In these days when the extended-play (E.P.) is more in vogue, Alice Cooper delivers 15 tracks, an album and a half back in the old days, which is nice and creative. So it is fitting that long-time Cooper guitarist Steve Hunter – who gave a Leslie West twist to Lou Reed’s immortal theme to a genre – “Rock ‘n’ Roll” – returns after Mitch Ryder’s Detroit album spawned The Reed/Bob Ezrin masterpiece that was Berlin and one of the great rock tours of all time, the Rock and Roll Animal Tour. And, of course, Alice obtaining that great group of musicians (for the most part guitarists Hunter and Dick Wagner with Penti “Whitey” Glan on drums,) pays tribute here to the classic arrangement that brought it all together. Give a listen to the classic The Alice Cooper Show(Las Vegas at the Aladdin Hotel on August 19 and 20, 1977,) four years after Reed’s live album, it is truly Part 2 to that original Rock and Roll Animal album from Lou. This 2021 version has Bob Ezrin on cowbell. Nice. “Mississippi Queen” indeed!
Track 3, “Our Love Will Change The World” is one of the most complete and fun tracks, which is hard to say with so many delights on the platter, but it is Alice Cooper’s reinvention. It is pop derived from Speedy Keen and so many others. A superb march that stomps politically. Where Alvin Lee would have loved to have changed the world, the Coop is more assertive with a solution rather than a wish.
“Social Debris” rocks with nobility, especially in the guitar solos with a Killer album feel. Not only Killer album, some Billion Dollar Babies too, songwriters Neal Smith, Bob Ezrin and Alice go back to the future with this one, and it’s lots of fun. Michael Bruce, Smith, and Dennis Dunaway return and we’re glad they’re back rocking with new energy and new friends. $1,000.00 High Heel Shoes gets an honorable mention, you see, there’s so much to absorb on this disc from attitude (“Don’t Give Up” later on in the disc is amazing, ) that it would take hours to say all this critic would like to express about this project. So let’s address what we can and keep the review fun too.
“Wonderful World” might intrigue you as an Ozzy Osbourne cover of Herman’s Hermits or Sam Cooke, but it’s an original and it works. “Sister Anne” isn’t related to Sister Chen in the David Koepp/Joseph Gordon-Leavitt film Premium Rush, nor Lou Reed’s highly decadent “Sister Ray” – she seems more like a renegade nun with a riff leaning more towards Reed’s “Cycle Annie” days. Written by Fred “Sonic” Smith for the High Time MC5 album, it’s a terrific, respectful, and beautiful rocking dance rendition that cooks.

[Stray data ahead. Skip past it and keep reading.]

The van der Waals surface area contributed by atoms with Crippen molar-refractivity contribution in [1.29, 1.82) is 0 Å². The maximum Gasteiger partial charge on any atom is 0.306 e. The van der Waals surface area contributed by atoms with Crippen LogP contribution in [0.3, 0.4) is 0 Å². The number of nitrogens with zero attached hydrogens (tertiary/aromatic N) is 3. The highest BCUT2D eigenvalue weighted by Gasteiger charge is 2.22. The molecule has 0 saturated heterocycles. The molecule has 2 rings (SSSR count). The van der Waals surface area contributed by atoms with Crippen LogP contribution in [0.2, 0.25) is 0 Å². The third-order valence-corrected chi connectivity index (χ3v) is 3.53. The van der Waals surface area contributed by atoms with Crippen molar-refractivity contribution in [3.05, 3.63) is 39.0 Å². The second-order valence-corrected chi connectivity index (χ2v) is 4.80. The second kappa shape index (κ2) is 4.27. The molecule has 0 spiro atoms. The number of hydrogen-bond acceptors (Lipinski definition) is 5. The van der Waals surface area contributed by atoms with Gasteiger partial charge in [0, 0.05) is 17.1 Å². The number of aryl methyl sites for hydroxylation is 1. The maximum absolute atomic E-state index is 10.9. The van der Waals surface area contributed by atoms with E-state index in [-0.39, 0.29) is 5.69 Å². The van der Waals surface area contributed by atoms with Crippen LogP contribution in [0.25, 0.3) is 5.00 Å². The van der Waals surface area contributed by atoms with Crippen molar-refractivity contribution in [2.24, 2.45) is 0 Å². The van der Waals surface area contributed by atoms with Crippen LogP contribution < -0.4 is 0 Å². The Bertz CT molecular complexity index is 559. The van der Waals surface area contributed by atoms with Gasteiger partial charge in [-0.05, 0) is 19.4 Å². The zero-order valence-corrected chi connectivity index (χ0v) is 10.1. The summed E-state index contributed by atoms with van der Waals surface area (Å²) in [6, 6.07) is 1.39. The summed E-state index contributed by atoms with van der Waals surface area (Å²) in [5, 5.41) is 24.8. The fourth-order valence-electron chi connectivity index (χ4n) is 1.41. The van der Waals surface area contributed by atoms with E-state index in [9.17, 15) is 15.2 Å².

It’s the credits that will dizzy and distract for long-time Cooper / Wayne Kramer / Steve Hunter / Mark Farner / Joe Bonamassa / Sister Sledge fans, Alice co-writing most of the material except that from Bob Seger, Lou Reed, and Fred Smith.
Drunk and In Love should become a fan favorite with its slinky slithering through the grooves. “Independence Dave” confirms that this is a guitar party album and it must’ve been as much fun to play on as to listen to. Ezrin goes back to the speaker-breaking days of yore
The original Alice Cooper Group comes roaring back like a punk band with “I Hate You” while the contemporary “Shut Up and Rock” sounds anything but, dipping into different decades of the genre as the party continues. Seger’s “East Side Story” with Mark Farner and Wayne Kramer on guitars and backing vocals is a nice bookend to album opener, Reed’s “Rock n’ Roll” by way of Mitch Ryder. I believe the Ryder Detroit album was Bob Ezrin’s first and is a major collector’s item. The thread of Mitch, Lou, and Alice was never expressed in rock circles the way Lou, Iggy, and Bowie were, but they present an ever influencing undercurrent of that pioneering sound and time in the genre, and Detroit Stories – the album – chronicles, represents and expands the magic in a way that will satisfy listeners old and new.
For those who read my recent review of Whoosh by Deep Purple on these pages, Mr. Ezrin is the celebrated producer on that wonderful set of recordings as well. This disc also comes with a live DVD and some Cooper classics, but let’s concentrate on the music first because there’s a lot of it.